BRISBANE, Australia — In case anyone hasn’t noticed, health care is undergoing a shakeup. Again.
“We’re in the middle of the third health care revolution,” said Sir Muir Gray, director of clinical knowledge in England’s National Health Service (NHS), during a keynote address Tuesday to MedInfo 2007, the 12th world congress on health informatics.
The Third Revolution, according to Gray, will be flexible, pervasive, inclusive, and convergent, with information driving technology. “Information technology is one of the drivers of the third health care revolution.” Other forces of change are knowledge and patients, who are demanding something better than the status quo, Gray said.
The first health care revolution took place in 1850s London, said Gray, when common sense led to the discovery that a deadly cholera outbreak was caused not by miasma, but by the unsanitary water of the River Thames. The second, a science-based revolution marked by advances in pharmacology, diagnostic tools, and treatment techniques, has been underway since 1950. “We can attribute in developed countries about half of the increase in life span to the second health care revolution,” Gray said.
But he believes the revolution of the last half-century has not solved the eight “eternal problems” in health care: errors; poor quality; waste; unknowing variations in the provision of care; poor patient experience; the “overenthusiastic” adoption of techniques of questionable value; failure to move new evidence into practice; and failure to manage uncertainty.
“The application of what we know can mitigate the eight problems,” Gray contended, then offered an interesting explanation: “Clean, clear knowledge is like clean, clear water,” Gray said. “The development of clean, clear water provisioned health care in the 1800s. The development of clean, clear knowledge will transform health care in the 21st Century.”
Indeed, Gray repeated a line that has gained him some renown in the United Kingdom: “Knowledge is the enemy of disease.”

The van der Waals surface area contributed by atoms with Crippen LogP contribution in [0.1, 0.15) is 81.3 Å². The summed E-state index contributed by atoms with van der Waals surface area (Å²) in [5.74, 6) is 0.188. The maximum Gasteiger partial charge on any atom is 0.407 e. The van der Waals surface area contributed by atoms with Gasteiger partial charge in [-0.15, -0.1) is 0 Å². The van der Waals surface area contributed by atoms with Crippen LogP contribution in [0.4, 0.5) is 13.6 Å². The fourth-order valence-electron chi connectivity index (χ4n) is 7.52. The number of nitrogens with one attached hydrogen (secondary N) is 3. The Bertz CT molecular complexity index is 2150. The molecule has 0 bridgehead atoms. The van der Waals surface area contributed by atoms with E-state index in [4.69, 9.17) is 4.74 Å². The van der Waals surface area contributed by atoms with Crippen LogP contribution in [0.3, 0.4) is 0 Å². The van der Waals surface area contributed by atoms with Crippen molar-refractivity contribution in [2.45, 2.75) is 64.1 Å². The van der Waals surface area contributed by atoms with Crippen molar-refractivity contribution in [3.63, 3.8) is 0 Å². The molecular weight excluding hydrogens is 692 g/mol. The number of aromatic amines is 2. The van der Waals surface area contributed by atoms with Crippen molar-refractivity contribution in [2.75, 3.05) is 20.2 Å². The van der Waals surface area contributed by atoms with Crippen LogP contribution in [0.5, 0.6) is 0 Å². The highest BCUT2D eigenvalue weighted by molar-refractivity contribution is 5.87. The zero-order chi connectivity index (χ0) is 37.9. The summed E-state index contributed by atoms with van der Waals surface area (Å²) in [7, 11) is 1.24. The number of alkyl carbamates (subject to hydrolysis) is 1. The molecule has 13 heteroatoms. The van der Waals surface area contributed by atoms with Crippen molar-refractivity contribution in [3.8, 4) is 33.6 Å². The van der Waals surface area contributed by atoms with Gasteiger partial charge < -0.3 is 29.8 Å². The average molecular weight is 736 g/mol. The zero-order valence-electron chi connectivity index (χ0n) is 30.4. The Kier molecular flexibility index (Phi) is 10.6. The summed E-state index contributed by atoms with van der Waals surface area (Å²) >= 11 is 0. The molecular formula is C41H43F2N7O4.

But new knowledge requires new processes. “The application of what we know already will have a bigger impact on health and disease than any drug or technology likely to be introduced in the next decade,” Gray said.
Instead of delivering information through traditional means — either directly or through a dedicated supply chain — Gray suggested that it could reach practitioners and patients via clinical networks built on knowledge.
He said that the NHS is trying to boil down esoteric knowledge from scientific journals into easily understood guidance that, for example, could be embedded in laboratory request and order forms.
“Who wants a 140-page Word document? What people want is a picture,” Gray said. He showed a slide of a lengthy journal article, with a small part of one page highlighted. That, according to Gray, is all a clinician really needs to know from that particular article.
“We’re introducing the concept of one-minute learning,” said Gray. That happens to be about the attention span of the typical physician while treating a patient, and for a patient listening to a doctor.
“I’ve been giving patients information for 30 years, and it doesn’t work,” Gray said. Instead, he wants to find ways to get clinicians and their patients closer to knowledge. “The first thing I do always is employ librarians,” he said, since they specialize in finding and organizing knowledge.
That is exactly what he did with the Down’s Syndrome Screening Programme, which he’s set up as a knowledge-based organization to assure that 600,000 women get consistent service from a web of NHS bureaucracies. Gray noted that he had a budget only for a Web site, not for midwives, so he had his librarians stock the site with actionable information. “This is all there is, but it’s all it needs to be,” he said.
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